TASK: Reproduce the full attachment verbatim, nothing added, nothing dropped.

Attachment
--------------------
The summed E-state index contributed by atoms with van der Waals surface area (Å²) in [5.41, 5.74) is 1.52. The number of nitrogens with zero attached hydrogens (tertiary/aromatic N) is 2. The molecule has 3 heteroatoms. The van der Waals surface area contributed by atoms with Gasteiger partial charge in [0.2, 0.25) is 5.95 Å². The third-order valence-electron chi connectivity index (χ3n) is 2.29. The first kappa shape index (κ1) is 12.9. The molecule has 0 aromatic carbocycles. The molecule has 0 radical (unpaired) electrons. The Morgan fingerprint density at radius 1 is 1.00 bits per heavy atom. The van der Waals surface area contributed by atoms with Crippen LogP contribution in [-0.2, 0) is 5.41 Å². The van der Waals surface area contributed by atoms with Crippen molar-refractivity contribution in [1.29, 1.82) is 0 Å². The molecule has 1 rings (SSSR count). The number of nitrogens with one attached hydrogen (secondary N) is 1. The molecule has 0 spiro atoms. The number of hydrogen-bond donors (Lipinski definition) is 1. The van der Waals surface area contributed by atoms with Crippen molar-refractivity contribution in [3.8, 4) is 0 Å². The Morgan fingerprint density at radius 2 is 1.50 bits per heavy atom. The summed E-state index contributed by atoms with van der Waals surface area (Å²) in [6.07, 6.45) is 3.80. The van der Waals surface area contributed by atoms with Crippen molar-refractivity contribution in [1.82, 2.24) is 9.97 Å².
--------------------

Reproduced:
The summed E-state index contributed by atoms with van der Waals surface area (Å²) in [5.41, 5.74) is 1.52. The number of nitrogens with zero attached hydrogens (tertiary/aromatic N) is 2. The molecule has 3 heteroatoms. The van der Waals surface area contributed by atoms with Gasteiger partial charge in [0.2, 0.25) is 5.95 Å². The third-order valence-electron chi connectivity index (χ3n) is 2.29. The first kappa shape index (κ1) is 12.9. The molecule has 0 aromatic carbocycles. The molecule has 0 radical (unpaired) electrons. The Morgan fingerprint density at radius 1 is 1.00 bits per heavy atom. The van der Waals surface area contributed by atoms with Crippen LogP contribution in [-0.2, 0) is 5.41 Å². The van der Waals surface area contributed by atoms with Crippen molar-refractivity contribution in [1.29, 1.82) is 0 Å². The molecule has 1 rings (SSSR count). The number of nitrogens with one attached hydrogen (secondary N) is 1. The molecule has 0 spiro atoms. The number of hydrogen-bond donors (Lipinski definition) is 1. The van der Waals surface area contributed by atoms with Crippen molar-refractivity contribution in [3.8, 4) is 0 Å². The Morgan fingerprint density at radius 2 is 1.50 bits per heavy atom. The summed E-state index contributed by atoms with van der Waals surface area (Å²) in [6.07, 6.45) is 3.80. The van der Waals surface area contributed by atoms with Crippen molar-refractivity contribution in [1.82, 2.24) is 9.97 Å².